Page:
DEADLINE: There’s a theory that people who speak two languages express themselves differently in each, with a different persona. Hollywood must have been a very foreign place for you when you arrived — do you think you have a different way of communicating when working there?
VILLENEUVE: Totally, but there are several layers. It’s a good question because it’s true that when I speak in English, I know I express myself with a crazy accent and that creates a character; it creates an opening towards other people that is different than when I speak in French and I am more serious, more articulated. In English, I express myself with fewer words because I am nevertheless a little more clumsy. That character must be more charming than the French one (laughs).
DEADLINE: After several of your earlier films had female protagonists, you did two movies with Jake Gyllenhaal and then returned to working with a woman for Sicario. Arrival also has a woman in the lead. Did you purposefully lean toward that?
VILLENEUVE: Films choose you, and you choose the films. What I loved about this film was that it was a character where, again, there’s something in her rapport with intuition and opening. But it’s honestly a coincidence that I chose two projects with a female protagonist. I’ve done it four or five times in the past. For me it’s a way to have a bit of distance from the principal character. And I’m fascinated by feminine consciousness.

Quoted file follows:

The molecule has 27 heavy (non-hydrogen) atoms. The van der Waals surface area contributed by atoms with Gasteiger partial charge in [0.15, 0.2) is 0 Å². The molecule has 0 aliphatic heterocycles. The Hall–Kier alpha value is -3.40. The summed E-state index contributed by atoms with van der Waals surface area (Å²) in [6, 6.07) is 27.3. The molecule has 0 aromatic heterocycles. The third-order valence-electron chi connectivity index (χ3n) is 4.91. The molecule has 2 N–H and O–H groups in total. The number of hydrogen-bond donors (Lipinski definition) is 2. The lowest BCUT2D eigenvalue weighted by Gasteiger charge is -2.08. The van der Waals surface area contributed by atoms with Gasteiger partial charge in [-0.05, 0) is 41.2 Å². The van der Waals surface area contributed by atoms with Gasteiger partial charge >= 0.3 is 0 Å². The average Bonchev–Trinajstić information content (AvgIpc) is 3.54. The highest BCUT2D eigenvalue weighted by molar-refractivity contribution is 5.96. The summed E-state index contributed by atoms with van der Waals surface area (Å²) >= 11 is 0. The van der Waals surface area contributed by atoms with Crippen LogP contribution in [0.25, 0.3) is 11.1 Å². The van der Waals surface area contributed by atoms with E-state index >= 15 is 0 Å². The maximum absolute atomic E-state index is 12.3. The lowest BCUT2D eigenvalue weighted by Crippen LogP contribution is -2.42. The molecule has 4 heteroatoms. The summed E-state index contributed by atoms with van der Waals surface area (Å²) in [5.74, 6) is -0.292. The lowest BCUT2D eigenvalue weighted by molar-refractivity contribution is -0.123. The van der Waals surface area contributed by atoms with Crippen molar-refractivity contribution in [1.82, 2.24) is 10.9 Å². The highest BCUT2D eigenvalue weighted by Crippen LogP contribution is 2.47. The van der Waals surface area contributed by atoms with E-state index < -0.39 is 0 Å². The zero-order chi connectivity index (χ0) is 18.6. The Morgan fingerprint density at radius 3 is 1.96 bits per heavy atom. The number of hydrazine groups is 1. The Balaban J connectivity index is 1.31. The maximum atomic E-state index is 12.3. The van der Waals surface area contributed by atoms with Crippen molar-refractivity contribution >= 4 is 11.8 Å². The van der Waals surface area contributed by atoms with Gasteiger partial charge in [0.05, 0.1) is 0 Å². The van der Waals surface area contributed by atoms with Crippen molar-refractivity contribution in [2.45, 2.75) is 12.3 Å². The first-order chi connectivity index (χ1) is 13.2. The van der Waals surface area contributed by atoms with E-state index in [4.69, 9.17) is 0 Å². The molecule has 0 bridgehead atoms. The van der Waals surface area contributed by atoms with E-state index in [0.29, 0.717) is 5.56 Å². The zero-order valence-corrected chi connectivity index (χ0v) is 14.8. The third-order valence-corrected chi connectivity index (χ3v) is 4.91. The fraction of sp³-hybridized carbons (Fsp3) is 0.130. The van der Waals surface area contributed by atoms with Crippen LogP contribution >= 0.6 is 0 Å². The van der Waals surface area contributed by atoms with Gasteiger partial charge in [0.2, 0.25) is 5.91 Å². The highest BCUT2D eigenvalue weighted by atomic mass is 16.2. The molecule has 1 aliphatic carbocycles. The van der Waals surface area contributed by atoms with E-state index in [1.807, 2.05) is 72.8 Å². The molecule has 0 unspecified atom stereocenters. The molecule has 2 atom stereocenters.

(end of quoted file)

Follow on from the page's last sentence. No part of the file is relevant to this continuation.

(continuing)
DEADLINE: And now you’re working with a mix on the Blade Runner sequel. Back when you first told the Arrival producers you wanted to do a sci-fi movie, did you ever see yourself doing this?
VILLENEUVE: No, I never would have dared imagine that! I still pinch myself sometimes in the morning. It’s really — I’ve never been this inspired. Everyone on the team is really inspired. It’s a bit berserk that we’re taking this risk. It feels like you are flirting with disaster every morning. At the same time, I have actors that are really wonderful, who are really impressive. I am really impressed by Ryan Gosling.
DEADLINE: You are one of the few foreign-language directors who seems to really have been able to crack Hollywood. How do you explain that?
VILLENEUVE: There was nothing calculated. When I did Incendies, I didn’t do it because I wanted to go to the Oscars. I did it because I loved the play by Wajdi Mouawad. It was a view on the world that I took to heart. I can’t measure the impact of films in advance or guess at it. I’d say I’ve been lucky. Take a film like Sicario, which is quite dark. I personally thought it had a very strong story. It’s the kind of film I want to see, but that it was successful? You can’t predict that.
Will Arrival be successful? I have no idea. I think it’s a film that has a beautiful poetry. It’s fragile on certain angles and I’m very nervous about on the release. I have no idea. Each film I feel like I’m taking a lot of risk and I really want to see what happens.
DEADLINE: You won’t be in Venice this year because of your Blade Runner commitments. Incendies had its premiere there and was a major breakout for you. What do these big European festivals represent for someone who works across language and genre?
VILLENEUVE: This is the first time I can’t come [with one of my films to a festival]. The (Blade Runner) schedule is so tight that I can’t leave the set; technically the film is so complicated I couldn’t move the days. I remember with Incendies I was in Venice Days and I was seduced by the elegance, how refined it is. There’s a calm and an ambiance of cinema. I’m really touched that they chose Arrival, which is between an auteur film and a commercial film. It’s like when Cannes chose Sicario. I put a lot of myself into these films, but I also appreciate films that tell stories that can be more mass audience. I like the idea that cinema is a spectacle.